Leo and I met up with our daughter and family for dinner one evening. Somewhere between the bread and salad courses, my 10, soon to be 11, year old grandson asks, “Oma, if you could go back in your life and change something, what would it be?” While I am quickly gathering my thoughts, he then asks, “And, if you could go back and visit a time, what would it be?” Time to catch a breath. Both questions begin to get jumbled so my son – in – law carefully parses out the two questions giving me more time to reflect and sort through my life. The wait person catches my eye as she walks back to the kitchen with a big, mouthed, “OH, WOW!”
Now, the easy way out would have been to say, I would have painted my house blue instead of green. The boy would have been happy. They love to play the game, would you rather… But, never one to loose a moment of intimacy or teaching,… My first response is philosophical. “It is challenging to think of changing something when everything I have lived through has brought me to now,” I say, buying me more time. Finally, I tell Oscar, “I promise. I will get back to you. I just need more time to think.”
This morning I wrote Oscar. First, If I could go back and change something, I would learn how to be a better dog owner. We bought Yoshi, our West Highland Terrier, sometime after the death of our infant daughter, when our then 7 year old daughter was begging for a dog, The dog was meant to be a grief dog which she lived up to by being a lot of grief and, I have to say, fun and comfort for the kids for a while. Both Leo and I are pretty ignorant of dogs not having grown up with trained house dogs. Yoshi was weaned too young the vet stated and would be a handful as she had not had her mother’s training and the other pups long enough to learn. The name she came with, Sugar Bear Tough Stuff, should have tipped us off. We renamed her Yoshi and did our best. She won out and ruled the house.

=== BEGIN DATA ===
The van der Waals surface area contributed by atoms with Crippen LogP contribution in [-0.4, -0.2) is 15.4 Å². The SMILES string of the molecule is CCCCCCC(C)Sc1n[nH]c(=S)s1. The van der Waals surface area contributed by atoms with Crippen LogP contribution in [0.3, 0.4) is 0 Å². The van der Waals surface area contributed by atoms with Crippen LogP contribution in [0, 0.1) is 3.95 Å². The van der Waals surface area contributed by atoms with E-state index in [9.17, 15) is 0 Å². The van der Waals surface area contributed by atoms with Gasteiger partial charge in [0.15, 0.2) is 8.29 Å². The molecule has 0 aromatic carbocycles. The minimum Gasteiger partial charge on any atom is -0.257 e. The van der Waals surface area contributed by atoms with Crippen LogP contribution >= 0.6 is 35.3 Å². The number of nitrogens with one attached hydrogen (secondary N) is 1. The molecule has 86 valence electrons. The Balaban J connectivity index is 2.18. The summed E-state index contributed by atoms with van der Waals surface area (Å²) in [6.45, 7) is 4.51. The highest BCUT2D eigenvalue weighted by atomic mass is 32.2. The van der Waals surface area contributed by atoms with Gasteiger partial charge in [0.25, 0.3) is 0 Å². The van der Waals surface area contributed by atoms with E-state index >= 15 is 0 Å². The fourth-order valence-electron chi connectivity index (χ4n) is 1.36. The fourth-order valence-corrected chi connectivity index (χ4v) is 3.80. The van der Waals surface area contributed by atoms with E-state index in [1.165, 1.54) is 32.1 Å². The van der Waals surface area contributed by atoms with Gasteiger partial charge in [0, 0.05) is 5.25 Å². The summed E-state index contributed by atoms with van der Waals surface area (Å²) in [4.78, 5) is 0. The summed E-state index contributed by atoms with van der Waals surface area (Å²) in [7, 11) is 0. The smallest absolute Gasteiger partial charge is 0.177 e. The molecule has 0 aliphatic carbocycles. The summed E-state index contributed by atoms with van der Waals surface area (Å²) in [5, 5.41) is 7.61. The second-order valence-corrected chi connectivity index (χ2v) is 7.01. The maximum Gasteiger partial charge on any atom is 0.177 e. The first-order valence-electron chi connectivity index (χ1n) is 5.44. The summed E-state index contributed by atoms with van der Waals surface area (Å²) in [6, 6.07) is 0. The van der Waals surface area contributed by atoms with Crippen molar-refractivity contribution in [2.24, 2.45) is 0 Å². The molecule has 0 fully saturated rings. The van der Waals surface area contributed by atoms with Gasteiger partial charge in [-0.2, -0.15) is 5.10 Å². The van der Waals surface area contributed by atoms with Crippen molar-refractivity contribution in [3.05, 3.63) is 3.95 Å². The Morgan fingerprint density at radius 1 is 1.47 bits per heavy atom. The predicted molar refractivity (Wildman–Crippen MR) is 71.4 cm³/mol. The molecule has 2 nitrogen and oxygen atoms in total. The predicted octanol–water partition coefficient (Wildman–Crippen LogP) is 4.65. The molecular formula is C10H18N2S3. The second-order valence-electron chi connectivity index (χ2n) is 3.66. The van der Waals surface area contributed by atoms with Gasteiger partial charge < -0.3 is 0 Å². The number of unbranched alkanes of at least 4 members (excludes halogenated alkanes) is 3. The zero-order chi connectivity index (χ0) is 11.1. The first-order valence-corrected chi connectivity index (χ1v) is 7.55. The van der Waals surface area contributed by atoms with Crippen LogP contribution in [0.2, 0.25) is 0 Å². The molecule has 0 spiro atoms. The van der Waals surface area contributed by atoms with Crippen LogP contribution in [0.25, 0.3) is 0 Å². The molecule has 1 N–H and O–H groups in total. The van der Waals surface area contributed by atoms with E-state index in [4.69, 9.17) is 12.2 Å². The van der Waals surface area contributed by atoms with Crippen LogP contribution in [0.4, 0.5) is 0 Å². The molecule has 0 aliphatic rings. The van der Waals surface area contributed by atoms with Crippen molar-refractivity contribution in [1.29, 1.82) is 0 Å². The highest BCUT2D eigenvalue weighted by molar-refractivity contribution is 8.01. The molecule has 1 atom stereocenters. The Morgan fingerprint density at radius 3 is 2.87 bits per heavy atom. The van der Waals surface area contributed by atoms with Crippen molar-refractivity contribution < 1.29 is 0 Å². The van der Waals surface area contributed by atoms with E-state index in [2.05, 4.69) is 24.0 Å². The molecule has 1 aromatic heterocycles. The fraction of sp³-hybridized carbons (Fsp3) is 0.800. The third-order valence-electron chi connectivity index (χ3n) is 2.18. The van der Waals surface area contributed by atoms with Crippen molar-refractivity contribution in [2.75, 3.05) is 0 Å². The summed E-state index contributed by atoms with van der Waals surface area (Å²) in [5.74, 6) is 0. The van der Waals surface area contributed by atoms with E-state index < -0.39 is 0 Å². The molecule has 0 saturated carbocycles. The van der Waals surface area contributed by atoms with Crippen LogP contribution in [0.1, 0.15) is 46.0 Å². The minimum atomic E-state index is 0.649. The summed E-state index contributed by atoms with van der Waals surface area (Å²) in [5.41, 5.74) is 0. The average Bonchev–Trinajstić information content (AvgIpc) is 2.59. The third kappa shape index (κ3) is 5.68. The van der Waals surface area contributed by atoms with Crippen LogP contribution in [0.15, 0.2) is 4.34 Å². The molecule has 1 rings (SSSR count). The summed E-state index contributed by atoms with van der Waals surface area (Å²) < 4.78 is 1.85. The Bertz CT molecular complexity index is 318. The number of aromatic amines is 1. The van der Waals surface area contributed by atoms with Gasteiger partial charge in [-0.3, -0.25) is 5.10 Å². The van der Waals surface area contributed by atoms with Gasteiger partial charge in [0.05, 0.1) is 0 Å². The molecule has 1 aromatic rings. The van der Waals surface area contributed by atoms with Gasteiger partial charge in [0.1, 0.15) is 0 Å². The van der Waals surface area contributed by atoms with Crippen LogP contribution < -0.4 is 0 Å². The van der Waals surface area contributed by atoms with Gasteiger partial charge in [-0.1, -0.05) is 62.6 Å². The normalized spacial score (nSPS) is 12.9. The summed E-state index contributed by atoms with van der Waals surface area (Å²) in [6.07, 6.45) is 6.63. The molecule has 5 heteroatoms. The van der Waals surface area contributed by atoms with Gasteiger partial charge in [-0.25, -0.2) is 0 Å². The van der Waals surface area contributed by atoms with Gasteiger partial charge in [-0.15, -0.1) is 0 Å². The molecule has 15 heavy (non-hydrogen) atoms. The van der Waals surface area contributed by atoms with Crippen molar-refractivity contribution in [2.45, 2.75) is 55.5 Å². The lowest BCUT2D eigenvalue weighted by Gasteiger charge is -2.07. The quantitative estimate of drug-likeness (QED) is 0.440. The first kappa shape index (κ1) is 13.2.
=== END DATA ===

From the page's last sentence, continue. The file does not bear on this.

I am going to claim two with this question. The house we chose to buy on Princeton and live in was not meant for me. I did not know I was allergic to cats until we moved into our new home which had housed many furry critters. Along with the cats, we add dust, mold and mildew, the death of an infant daughter, a life of 13 homes in 27 years, years of military, Vietnam, living apart, many moves, law school, and the birth of three children. It all took its toll on our marriage and my health and change was required. All of these major events led me down a long path of ill health, in that house.
Oscar’s second question was easier, I would love to go back to a time and visit my parents. It warms my heart and makes me smile to think so. I would enjoy that visit.
And yet, that will not happen in this world. These are questions of a young searching mind. The question of “What would I change.” leads us to our stories of our internal/external conflicts. We all know them in greater or lesser degree. We live with our own inner battles of a conflicted mind, bodies with illness, disease, relationships with people or work that create the inner dialogue of dissatisfaction.
I consider the decade of the 80’s my “de-construction years”. The stripping away years. Down to the bones years. The 90’s were re-construction years and the new millennium brought relief. The 80’s and 90’s were the two decades in the Princeton home. The home that was a catalyst for so much change and turmoil was also the home that was stable enough to allow it all to happen. This home was our nest. The beautiful years of raising our children, meeting new friends, life adventures that helped to form all of us in amazing ways. And, it all happened simultaneously.